Next, we must create a div that will become our map. It can be anywhere in the page, but it must have an explicit height and width applied via css. It does not have to be a fixed pixel value, it can be a percentage, but if no height and width are set at all, the map will take up no space.

<div id="mapDiv" style="width:500px;height:300px;">
  Map Will Go Here
</div>

Next we need to write the code to initialize the map. The code we write must be executed after the document loads. If you are using a JavaScript library, there are probably convenience functions you can use like jQuery’s document.ready, that will allow you to easily have code run after page load.

In our case, we will use the simple technique of creating an initialize function to hold our code, and using the body tag’s onload attribute to execute our function after the page loads.

<script>
  function initialize(){
    /...
  }
</script>
<!-- ... -->
<body onload="initialize()">

To create a map, we want to define 3 main properties: where the map is centered, what level of zoom to start with, and what style of map to use, like a roadmap, or satellite view.

We will create a javascript object called options to hold these three properties. For our center, we will create a LatLng object by calling new google.maps.LatLng() with the lattitude and longitude of our location.

We will pass this LatLng object to the center attribute of our options object. We set the zoom to a number 1 to 19, 19 being the most zoomed in.

Finally we set the map type by setting the options.mapTypeId to one of the google map type’s The possible values are in the google.maps.mapTypeId object and can be ROADMAP, SATELLITE, TERRAIN, or HYBRID.

function initialize(){
  var myCenter = new google.maps.LatLng(39.5, -88.21);
  var myOptions = {
    zoom: 3,
    center: myCenter,
    mapTypeId: google.maps.MapTypeId.ROADMAP
  };
  var map = new google.maps.Map(document.getElementById("mapDiv"), myOptions);
}

Now we have our options, we can finally set up our map. We will create a map variable, and set it to a new google.maps.Map object. To the Map constructor we will pass our target map element, and our options. Once we do this we should now see an interactive map on our page centered on our desired location

Markers

The most common things maps are used for on webpages is to indicate the location of a specific business, or event. This is best done using the marker’s available int the Google Map’s API.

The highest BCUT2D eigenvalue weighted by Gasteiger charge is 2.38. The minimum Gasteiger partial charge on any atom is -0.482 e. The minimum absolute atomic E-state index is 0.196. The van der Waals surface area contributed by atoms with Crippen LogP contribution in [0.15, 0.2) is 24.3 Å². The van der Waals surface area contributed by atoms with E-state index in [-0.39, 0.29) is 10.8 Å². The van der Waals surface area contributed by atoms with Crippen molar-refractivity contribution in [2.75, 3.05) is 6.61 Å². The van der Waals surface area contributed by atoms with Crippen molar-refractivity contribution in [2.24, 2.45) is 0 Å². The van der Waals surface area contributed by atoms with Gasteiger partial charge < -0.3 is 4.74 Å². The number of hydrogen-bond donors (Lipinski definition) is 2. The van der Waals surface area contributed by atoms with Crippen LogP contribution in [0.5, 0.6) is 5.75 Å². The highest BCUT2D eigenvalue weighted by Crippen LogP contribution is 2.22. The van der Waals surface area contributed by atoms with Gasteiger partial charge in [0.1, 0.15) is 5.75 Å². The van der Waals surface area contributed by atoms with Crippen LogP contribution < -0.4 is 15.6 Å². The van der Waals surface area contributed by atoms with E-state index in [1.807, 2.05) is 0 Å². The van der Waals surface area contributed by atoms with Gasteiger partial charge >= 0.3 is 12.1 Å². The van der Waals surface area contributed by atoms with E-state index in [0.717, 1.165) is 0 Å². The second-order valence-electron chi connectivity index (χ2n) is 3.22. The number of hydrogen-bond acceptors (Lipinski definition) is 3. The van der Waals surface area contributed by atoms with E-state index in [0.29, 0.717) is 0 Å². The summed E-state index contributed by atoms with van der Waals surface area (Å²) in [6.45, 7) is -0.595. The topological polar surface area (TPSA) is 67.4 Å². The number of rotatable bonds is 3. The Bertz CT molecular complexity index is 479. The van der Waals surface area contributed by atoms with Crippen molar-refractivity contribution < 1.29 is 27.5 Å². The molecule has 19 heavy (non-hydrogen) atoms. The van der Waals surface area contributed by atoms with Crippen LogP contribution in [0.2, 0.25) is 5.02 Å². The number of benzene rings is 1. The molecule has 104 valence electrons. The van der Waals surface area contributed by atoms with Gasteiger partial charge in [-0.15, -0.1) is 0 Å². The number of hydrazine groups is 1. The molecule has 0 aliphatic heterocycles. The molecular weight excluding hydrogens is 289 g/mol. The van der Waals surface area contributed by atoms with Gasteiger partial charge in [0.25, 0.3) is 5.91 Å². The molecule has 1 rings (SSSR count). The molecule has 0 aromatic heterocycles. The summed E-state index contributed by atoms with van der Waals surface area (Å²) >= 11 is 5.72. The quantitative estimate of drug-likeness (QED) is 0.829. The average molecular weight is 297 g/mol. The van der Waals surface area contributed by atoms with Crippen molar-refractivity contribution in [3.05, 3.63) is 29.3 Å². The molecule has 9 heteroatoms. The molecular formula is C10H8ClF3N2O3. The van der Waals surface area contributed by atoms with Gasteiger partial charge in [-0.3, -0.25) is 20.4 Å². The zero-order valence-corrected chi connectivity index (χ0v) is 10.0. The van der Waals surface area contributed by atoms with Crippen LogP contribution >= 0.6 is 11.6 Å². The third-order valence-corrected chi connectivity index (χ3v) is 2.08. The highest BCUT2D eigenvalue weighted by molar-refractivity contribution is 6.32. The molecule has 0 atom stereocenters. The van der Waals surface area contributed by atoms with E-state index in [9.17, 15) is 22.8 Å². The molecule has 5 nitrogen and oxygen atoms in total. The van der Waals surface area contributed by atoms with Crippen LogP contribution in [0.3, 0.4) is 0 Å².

Adding a marker is actually pretty easy in google maps

var marker = new google.maps.Marker({
    position: new google.maps.LatLng(28.542955,-81.378914),
    map: map,
    title:"A Pretty Cool Place"
});

We just need to create a new google.maps.Marker object. We pass to the constructor a javascript object with our marker details. We pass position, as a google.maps.LatLng object, this is where our pin will be centered. We then pass our map object to the map parameter. This tells google which map to place our marker on, finally we can give it a title, this will be displayed to the user if they hover there mouse over it.

Resources
Source Code
<!DOCTYPE html>
<html>
  <head>
    <title>Maps Demo</title>
    <script src="http://maps.google.com/maps/api/js?sensor=true" type="text/javascript" charset="utf-8"></script>
    <script>
      function initialize(){
        var myCenter = new google.maps.LatLng(39.5, -88.21);
        var myOptions = {
          zoom: 3,
          center: myCenter,
          mapTypeId: google.maps.MapTypeId.ROADMAP
        };
        var map = new google.maps.Map(document.getElementById("mapDiv"), myOptions);



        var marker = new google.maps.Marker({
            position: new google.maps.LatLng(28.542955,-81.378914),
            map: map,
            title: "Cool Place"
        });
      }
    </script>
  </head>
  <body onload="initialize();">
    <h1 id="maps_demo">Maps Demo</h1>
    <div id="mapDiv" style="width:500px;height:300px;">
      Map Will Go Here
    </div>
  </body>
</html>